Background: Posttraumatic stress disorder (PTSD) is a form of anxiety disorder that arises after exposure to a traumatic event or stressor. It is characterized by persistent invasive thoughts, emotional detachment, hypervigilance and sleep disturbances. These sleep disturbances include nightmares, insomnia and distressed awakenings and are often refractory to multiple medications, including SSRIs, which are the only FDA approved medication for PTSD. Prazosin is an alpha-1 adrenergic antagonist that has been studied for use in nighttime symptoms of PTSD in civilian populations, however most data exists for its use in combat-related PTSD. This review examines the differences in these two populations and investigates the off-label use of prazosin for sleep disturbances in noncombat posttraumatic stress disorder.
Methods: Exhaustive search of available medical literature via MEDLINE, CINAHL, PILOTS, and PsychINFO databases using combinations of the terms PTSD, Stress Disorder, Prazosin, Alpha Antagonist and Alpha Blocker. Inclusion criteria were set to incorporate studies that used prazosin to treat nighttime symptoms of PTSD in a noncombat, non-military population. Exclusion criteria eliminated studies pertaining to combat PTSD, military or veteran population. Non peer-reviewed Letters to Editor were also excluded.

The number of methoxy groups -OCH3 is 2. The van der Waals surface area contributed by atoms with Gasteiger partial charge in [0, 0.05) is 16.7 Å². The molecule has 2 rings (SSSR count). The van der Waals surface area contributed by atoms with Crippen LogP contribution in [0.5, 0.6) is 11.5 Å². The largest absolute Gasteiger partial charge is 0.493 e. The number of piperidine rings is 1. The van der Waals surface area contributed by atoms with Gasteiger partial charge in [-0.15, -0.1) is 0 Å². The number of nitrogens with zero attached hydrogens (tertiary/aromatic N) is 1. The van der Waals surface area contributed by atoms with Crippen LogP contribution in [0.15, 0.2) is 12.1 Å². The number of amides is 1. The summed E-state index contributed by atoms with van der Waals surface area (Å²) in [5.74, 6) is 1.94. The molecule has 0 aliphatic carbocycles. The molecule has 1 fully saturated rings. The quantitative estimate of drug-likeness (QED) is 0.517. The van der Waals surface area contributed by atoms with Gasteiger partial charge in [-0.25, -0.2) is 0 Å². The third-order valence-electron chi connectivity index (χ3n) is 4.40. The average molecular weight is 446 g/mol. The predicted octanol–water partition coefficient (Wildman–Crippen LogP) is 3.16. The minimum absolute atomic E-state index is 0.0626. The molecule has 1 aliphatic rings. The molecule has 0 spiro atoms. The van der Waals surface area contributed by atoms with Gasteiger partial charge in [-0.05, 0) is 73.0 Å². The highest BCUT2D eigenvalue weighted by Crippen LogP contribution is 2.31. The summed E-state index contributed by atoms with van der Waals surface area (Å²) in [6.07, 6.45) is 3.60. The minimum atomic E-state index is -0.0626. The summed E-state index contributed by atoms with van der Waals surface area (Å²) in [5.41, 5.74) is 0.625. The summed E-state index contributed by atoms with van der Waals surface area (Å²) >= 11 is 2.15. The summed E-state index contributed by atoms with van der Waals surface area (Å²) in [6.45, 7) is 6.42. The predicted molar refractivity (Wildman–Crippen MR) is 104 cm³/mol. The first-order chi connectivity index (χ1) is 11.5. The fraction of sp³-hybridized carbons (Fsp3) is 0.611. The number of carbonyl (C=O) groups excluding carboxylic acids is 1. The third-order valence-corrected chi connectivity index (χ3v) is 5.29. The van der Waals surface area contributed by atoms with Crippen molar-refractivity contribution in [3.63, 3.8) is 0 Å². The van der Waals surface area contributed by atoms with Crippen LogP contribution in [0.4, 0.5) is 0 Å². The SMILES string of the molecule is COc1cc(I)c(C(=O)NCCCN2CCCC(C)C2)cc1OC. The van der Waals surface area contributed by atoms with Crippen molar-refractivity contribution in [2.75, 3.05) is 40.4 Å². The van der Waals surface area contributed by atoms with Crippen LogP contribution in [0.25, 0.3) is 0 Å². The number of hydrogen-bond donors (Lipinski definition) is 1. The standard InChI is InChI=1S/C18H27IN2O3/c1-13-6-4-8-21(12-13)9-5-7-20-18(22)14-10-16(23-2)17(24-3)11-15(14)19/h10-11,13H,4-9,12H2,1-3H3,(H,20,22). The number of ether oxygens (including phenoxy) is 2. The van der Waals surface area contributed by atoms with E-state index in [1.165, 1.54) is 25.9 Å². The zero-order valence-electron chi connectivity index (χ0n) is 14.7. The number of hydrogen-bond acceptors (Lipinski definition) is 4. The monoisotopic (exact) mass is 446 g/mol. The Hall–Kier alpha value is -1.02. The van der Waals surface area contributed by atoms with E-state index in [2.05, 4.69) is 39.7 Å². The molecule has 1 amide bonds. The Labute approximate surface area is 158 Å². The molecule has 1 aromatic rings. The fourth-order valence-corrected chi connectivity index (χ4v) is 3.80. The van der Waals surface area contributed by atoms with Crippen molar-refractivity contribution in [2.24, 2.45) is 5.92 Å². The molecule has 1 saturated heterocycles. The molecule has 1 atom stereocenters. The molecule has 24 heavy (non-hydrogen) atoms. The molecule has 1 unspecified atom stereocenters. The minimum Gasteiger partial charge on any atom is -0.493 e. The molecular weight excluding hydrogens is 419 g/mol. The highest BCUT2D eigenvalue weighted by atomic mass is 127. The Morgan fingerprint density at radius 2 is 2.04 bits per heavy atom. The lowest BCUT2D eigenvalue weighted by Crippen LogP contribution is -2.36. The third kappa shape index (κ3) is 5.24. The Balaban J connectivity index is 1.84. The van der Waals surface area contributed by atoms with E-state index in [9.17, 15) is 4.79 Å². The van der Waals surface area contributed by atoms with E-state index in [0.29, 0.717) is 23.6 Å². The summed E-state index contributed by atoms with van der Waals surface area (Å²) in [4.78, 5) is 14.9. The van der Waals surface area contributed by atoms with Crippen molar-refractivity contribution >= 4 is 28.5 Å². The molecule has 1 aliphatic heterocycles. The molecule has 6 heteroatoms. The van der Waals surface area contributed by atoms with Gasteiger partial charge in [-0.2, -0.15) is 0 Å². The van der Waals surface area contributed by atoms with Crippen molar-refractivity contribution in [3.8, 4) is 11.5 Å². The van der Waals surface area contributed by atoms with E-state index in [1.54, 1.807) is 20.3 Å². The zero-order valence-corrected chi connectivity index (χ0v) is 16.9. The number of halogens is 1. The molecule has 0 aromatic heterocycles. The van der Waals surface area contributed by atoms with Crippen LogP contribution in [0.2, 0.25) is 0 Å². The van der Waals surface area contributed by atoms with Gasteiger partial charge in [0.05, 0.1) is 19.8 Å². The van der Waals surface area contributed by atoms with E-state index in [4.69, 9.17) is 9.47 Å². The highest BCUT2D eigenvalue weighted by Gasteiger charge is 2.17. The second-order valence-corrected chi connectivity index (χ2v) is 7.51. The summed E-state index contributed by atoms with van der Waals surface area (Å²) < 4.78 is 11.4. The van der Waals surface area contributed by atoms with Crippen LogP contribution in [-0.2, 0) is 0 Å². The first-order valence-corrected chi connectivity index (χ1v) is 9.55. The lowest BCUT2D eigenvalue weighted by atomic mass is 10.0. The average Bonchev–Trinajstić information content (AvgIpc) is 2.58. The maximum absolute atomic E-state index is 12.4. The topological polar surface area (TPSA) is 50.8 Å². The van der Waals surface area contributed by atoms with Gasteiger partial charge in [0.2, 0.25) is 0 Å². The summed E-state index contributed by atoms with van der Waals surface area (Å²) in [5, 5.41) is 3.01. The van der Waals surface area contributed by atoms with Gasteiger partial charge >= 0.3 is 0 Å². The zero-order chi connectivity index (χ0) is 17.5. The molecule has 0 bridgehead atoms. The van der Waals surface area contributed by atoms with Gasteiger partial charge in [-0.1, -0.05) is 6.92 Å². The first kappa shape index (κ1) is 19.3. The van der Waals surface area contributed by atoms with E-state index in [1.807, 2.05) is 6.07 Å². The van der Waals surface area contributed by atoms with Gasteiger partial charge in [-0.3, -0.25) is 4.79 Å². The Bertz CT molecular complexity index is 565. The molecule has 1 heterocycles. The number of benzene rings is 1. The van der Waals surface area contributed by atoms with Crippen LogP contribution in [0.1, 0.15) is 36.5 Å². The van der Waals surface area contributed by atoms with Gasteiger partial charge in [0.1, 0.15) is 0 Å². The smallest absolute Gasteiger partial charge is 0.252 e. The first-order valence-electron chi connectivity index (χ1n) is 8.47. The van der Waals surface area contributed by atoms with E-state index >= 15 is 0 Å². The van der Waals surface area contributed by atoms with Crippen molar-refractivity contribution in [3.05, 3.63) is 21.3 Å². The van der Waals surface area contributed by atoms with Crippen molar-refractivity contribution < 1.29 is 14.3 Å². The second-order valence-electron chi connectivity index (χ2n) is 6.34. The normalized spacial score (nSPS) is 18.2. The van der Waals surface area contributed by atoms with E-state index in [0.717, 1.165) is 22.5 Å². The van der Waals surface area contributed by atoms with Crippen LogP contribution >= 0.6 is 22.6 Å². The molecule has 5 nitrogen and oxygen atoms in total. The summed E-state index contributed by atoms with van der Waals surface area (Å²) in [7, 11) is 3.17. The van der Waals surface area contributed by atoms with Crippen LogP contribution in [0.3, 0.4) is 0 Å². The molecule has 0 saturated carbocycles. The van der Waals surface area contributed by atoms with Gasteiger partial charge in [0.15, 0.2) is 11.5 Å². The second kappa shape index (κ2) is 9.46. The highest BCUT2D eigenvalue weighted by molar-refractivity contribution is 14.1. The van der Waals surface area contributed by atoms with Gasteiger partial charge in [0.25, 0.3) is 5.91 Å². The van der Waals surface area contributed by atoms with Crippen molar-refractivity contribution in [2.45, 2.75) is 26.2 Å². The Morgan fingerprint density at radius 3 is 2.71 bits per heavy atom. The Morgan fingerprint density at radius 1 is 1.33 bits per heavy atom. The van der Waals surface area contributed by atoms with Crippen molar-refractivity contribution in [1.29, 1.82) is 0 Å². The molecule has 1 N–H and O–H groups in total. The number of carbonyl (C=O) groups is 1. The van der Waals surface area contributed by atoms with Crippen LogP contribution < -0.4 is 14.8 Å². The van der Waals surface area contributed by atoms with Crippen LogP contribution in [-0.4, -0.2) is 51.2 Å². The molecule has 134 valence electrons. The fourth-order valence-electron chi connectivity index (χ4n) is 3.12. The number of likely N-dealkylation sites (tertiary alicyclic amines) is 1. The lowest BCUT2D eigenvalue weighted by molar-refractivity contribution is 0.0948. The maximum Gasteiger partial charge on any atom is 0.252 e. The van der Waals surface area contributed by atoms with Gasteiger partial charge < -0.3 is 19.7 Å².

Results: Four studies, including one randomized control trial, one retrospective cohort, one case series and one case study were found.
Conclusion: Prazosin has potential as a treatment for the sleep disturbances of noncombat related PTSD. Both the prevalent female gender and heterogeneity of individual traumas in this civilian population were much different than previous trials and reviews that examined combat PTSD. While the demographics and experiences were diverse compared to the veteran population, the positive response to prazosin was similar to past findings. While larger, randomized and placebo-controlled trials are needed for FDA approval, the current off-label use of prazosin is demonstrated in the existing literature as efficacious.
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